Reflections on Obama’s Second Inaugural Address

As Obama’s second inaugural address is now behind us, let us hope that it remains but a footnote in history.  Sadly, however, the only promises that politicians ever seen keen on keeping are those in which they pledge to expand their power; and this inaugural address promised lots of that.

At every turn, Obama took the opportunity to espouse endless collectivist governmental solutions to every issue that plagues this country while simultaneously masking these steps as the epitome of freedom and personal liberty.

Robert Wenzel has written an insightful dissection of the speech that I think is an important read:

I have now read President Obama’s second inaugural speech for the third time. The speech haunts me. In very clever language the speech lays out a plan for a more centralized government, for more interference by the government in the affairs of individuals. The speech is about government as the solution to society’s ills.The President does this, though, while early on in his speech hailing the Constitution, which attempted to put a limit on government. He then quotes from the Declaration of Independence:

“We hold these truths to be self-evident, that all men are created equal, that they are endowed by their Creator with certain unalienable rights, that among these are Life, Liberty, and the pursuit of Happiness.”

He then proceeds in the remainder of his speech to rip apart the Declaration’s call for Liberty.

But even before his mention of the Constitution and the quoting from the Declaration, in the very first paragraph, after greetings to the “Vice President Biden, Mr. Chief Justice, Members of the United States Congress, distinguished guests, and fellow citizens,” the speech is haunting. In the first paragraph that begins the President’s message, he speaks of that arrogant notion American exceptionalism:

 What makes us exceptional, what makes us American, is our allegiance to an idea, articulated in a declaration made more than two centuries ago[…]

Few realize it, but the concept of American exceptionalism came about as a result of a battle between two communist factions. Wikipedia explains the history well:

 In June 1927 Jay Lovestone, a leader of the Communist Party in America and soon to be named General Secretary, described America’s economic and social uniqueness. He noted the increasing strength of American capitalism, and the country’s “tremendous reserve power”; a strength and power which he said prevented Communist revolution. In 1929, the Soviet leader Joseph Stalin, disagreeing that America was so resistant to revolution, called Lovestone’s ideas “the heresy of American exceptionalism”—the first time that the specific term “American exceptionalism” was used.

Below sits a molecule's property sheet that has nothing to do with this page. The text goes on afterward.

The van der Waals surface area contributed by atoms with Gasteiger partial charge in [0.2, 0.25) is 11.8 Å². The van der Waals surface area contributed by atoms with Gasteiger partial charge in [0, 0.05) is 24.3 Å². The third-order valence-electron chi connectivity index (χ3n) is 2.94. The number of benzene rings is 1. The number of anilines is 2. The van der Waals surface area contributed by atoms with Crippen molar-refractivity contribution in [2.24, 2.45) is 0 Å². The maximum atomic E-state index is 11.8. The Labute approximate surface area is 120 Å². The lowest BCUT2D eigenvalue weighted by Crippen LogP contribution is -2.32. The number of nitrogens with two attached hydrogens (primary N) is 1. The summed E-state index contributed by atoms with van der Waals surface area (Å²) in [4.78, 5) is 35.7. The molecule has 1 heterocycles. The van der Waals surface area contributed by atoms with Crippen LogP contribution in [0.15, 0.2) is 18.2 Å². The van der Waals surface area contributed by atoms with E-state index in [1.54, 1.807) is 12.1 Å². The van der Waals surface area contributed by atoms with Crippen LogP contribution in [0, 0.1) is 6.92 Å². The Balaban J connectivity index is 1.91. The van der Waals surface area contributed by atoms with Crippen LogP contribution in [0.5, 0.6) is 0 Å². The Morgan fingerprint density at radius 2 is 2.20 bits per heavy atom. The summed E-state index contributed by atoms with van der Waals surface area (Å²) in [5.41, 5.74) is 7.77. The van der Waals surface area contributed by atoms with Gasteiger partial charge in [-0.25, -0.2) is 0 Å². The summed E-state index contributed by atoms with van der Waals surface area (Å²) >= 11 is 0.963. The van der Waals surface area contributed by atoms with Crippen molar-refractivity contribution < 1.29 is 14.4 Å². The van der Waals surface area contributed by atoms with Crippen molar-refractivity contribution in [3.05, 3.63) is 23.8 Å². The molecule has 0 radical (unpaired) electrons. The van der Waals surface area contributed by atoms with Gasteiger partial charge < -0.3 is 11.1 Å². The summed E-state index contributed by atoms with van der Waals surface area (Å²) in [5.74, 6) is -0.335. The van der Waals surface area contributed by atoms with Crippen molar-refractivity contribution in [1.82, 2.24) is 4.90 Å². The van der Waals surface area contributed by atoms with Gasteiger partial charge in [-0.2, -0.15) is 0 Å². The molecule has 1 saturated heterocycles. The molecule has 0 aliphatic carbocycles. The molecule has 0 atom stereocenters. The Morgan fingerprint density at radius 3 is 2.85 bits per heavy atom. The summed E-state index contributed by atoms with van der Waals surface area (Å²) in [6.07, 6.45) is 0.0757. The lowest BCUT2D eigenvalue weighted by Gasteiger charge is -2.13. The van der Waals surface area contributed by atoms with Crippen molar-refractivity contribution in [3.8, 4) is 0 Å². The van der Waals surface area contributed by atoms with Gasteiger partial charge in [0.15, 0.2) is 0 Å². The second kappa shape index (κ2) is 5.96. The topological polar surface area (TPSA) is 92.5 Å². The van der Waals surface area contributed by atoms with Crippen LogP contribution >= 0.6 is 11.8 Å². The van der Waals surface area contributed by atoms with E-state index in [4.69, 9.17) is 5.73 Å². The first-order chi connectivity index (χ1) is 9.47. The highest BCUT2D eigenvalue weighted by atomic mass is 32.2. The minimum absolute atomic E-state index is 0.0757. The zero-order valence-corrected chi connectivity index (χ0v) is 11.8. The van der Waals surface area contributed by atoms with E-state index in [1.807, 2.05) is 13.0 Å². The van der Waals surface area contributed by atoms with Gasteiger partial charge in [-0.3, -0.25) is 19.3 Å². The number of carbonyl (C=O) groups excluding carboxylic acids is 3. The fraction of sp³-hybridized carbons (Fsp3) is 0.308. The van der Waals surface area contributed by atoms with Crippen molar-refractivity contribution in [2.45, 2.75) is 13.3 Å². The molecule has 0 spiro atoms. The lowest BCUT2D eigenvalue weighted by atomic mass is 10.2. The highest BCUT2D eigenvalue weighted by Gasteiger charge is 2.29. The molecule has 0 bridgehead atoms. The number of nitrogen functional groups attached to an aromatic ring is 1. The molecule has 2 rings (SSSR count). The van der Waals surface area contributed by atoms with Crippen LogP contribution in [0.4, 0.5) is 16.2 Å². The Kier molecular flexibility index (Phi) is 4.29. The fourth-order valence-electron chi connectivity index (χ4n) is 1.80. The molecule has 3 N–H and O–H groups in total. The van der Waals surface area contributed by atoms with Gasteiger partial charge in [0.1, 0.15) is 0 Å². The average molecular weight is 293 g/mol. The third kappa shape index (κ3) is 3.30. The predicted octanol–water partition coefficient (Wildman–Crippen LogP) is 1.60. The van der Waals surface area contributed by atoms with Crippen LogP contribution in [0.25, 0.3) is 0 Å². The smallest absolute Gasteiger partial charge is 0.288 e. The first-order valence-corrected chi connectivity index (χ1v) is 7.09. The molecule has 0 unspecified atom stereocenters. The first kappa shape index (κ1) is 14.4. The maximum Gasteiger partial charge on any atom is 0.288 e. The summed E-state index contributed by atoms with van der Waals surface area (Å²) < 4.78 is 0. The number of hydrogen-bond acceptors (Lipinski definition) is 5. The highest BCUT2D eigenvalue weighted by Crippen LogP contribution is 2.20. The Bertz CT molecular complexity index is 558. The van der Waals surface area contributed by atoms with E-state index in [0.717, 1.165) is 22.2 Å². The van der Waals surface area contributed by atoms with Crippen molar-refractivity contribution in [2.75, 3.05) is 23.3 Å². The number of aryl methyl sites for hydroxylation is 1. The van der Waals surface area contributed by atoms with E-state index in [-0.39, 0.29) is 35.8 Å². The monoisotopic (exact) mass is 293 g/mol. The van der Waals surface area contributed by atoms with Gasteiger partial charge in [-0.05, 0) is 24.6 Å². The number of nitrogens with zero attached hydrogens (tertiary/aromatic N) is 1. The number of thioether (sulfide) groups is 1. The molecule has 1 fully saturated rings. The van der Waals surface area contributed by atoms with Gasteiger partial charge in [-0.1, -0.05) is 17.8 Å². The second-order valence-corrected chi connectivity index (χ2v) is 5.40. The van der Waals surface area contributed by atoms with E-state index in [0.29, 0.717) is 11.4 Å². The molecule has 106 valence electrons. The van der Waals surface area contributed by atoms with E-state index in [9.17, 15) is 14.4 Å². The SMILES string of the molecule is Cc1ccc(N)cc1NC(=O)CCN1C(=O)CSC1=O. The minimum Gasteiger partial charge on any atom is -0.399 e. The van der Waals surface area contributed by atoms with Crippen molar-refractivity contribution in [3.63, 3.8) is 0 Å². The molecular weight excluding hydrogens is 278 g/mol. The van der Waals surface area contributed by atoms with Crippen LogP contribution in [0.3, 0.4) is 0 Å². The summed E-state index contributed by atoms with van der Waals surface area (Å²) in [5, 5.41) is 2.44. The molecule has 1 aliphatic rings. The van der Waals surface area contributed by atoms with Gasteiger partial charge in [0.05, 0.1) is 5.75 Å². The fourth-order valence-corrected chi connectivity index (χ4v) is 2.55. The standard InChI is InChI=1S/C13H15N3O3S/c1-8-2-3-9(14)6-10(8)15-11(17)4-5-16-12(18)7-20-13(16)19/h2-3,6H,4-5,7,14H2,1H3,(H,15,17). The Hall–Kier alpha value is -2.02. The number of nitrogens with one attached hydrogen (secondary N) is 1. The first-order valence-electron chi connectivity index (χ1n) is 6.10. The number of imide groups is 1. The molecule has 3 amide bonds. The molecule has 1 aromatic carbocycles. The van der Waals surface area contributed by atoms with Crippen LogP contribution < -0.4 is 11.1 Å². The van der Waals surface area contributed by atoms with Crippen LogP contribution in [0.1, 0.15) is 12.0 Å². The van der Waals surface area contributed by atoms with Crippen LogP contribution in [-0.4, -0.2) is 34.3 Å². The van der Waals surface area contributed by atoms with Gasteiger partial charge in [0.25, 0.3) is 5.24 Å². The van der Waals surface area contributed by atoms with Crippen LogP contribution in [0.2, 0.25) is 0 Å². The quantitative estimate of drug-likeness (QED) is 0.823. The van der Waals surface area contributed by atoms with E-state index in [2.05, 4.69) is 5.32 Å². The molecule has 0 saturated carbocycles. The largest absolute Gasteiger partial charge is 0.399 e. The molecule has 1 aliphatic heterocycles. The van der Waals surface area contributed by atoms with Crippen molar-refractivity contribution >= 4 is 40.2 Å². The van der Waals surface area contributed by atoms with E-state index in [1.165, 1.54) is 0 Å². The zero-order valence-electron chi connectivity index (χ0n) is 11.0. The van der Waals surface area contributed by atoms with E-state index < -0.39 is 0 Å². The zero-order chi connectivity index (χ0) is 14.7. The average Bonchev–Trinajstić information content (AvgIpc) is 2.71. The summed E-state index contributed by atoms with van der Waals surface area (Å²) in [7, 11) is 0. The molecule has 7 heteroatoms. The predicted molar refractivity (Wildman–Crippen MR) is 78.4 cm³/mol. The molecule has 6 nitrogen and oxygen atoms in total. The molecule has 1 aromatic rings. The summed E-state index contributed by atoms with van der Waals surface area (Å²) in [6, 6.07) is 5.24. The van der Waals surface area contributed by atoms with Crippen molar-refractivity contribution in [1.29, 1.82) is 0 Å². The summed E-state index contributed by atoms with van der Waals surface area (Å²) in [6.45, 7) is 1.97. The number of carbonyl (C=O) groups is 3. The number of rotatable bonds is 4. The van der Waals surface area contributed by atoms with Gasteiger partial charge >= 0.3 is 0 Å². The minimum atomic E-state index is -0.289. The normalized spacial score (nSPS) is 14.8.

The term has been advanced most recently by the neocons, not surprising since their roots can be traced back to the Trotskyite movement.

Thus, at the very start of Obama’s speech, one has to wonder if Obama understands the communist roots of his chosen notion of an “exceptional” America. If he does, then, indeed, he is sending us a very chilling message.

In paragraph 4 of his speech, he said to the nation:

Today we continue a never-ending journey, to bridge the meaning of those words with the realities of our time.

This is a very clever sentence. “A never-ending journey,” he says to “bridge” the words of the Declaration to “reality.” But is it really “a never-ending journey”? He attempts to answer this by saying:

 Through blood drawn by lash and blood drawn by sword, we learned that no union founded on the principles of liberty and equality could survive half-slave and half-free.

This is true. Half-slave and half-free is not liberty for all. But, if there are no slaves anymore, what could Obama possibly mean when he talks of a “never-ending journey”? Wouldn’t the words in the Declaration meet reality when all men are free? The President apparently thinks not. In a twisted view of the Declaration, he sees less free, more government interference, as part of his “never-ending journey.”

He went on to say:

 Together, we determined that a modern economy requires railroads and highways to speed travel and commerce; schools and colleges to train our workers.

Read the rest of the article

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